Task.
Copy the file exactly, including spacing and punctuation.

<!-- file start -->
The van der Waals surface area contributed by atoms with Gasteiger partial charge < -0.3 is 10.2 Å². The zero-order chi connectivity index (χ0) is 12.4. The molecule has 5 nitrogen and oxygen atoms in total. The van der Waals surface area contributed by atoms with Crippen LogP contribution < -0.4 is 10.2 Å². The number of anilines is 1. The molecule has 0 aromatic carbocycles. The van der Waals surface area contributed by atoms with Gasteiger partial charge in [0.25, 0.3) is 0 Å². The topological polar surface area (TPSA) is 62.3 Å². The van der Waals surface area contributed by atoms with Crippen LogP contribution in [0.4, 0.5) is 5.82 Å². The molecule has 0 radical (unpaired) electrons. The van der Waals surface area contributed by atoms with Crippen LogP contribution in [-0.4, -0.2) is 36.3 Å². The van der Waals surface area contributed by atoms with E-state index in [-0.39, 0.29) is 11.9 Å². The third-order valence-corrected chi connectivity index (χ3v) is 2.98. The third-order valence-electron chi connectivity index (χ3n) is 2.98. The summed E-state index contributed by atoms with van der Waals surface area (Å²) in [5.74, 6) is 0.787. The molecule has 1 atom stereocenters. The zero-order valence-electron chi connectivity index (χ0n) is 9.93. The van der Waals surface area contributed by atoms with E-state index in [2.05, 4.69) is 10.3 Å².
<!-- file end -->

The van der Waals surface area contributed by atoms with Gasteiger partial charge < -0.3 is 10.2 Å². The zero-order chi connectivity index (χ0) is 12.4. The molecule has 5 nitrogen and oxygen atoms in total. The van der Waals surface area contributed by atoms with Crippen LogP contribution < -0.4 is 10.2 Å². The number of anilines is 1. The molecule has 0 aromatic carbocycles. The van der Waals surface area contributed by atoms with Gasteiger partial charge in [0.25, 0.3) is 0 Å². The topological polar surface area (TPSA) is 62.3 Å². The van der Waals surface area contributed by atoms with Crippen LogP contribution in [0.4, 0.5) is 5.82 Å². The molecule has 0 radical (unpaired) electrons. The van der Waals surface area contributed by atoms with Crippen LogP contribution in [-0.4, -0.2) is 36.3 Å². The van der Waals surface area contributed by atoms with E-state index in [-0.39, 0.29) is 11.9 Å². The third-order valence-corrected chi connectivity index (χ3v) is 2.98. The third-order valence-electron chi connectivity index (χ3n) is 2.98. The summed E-state index contributed by atoms with van der Waals surface area (Å²) in [5.74, 6) is 0.787. The molecule has 1 atom stereocenters. The zero-order valence-electron chi connectivity index (χ0n) is 9.93. The van der Waals surface area contributed by atoms with E-state index in [2.05, 4.69) is 10.3 Å².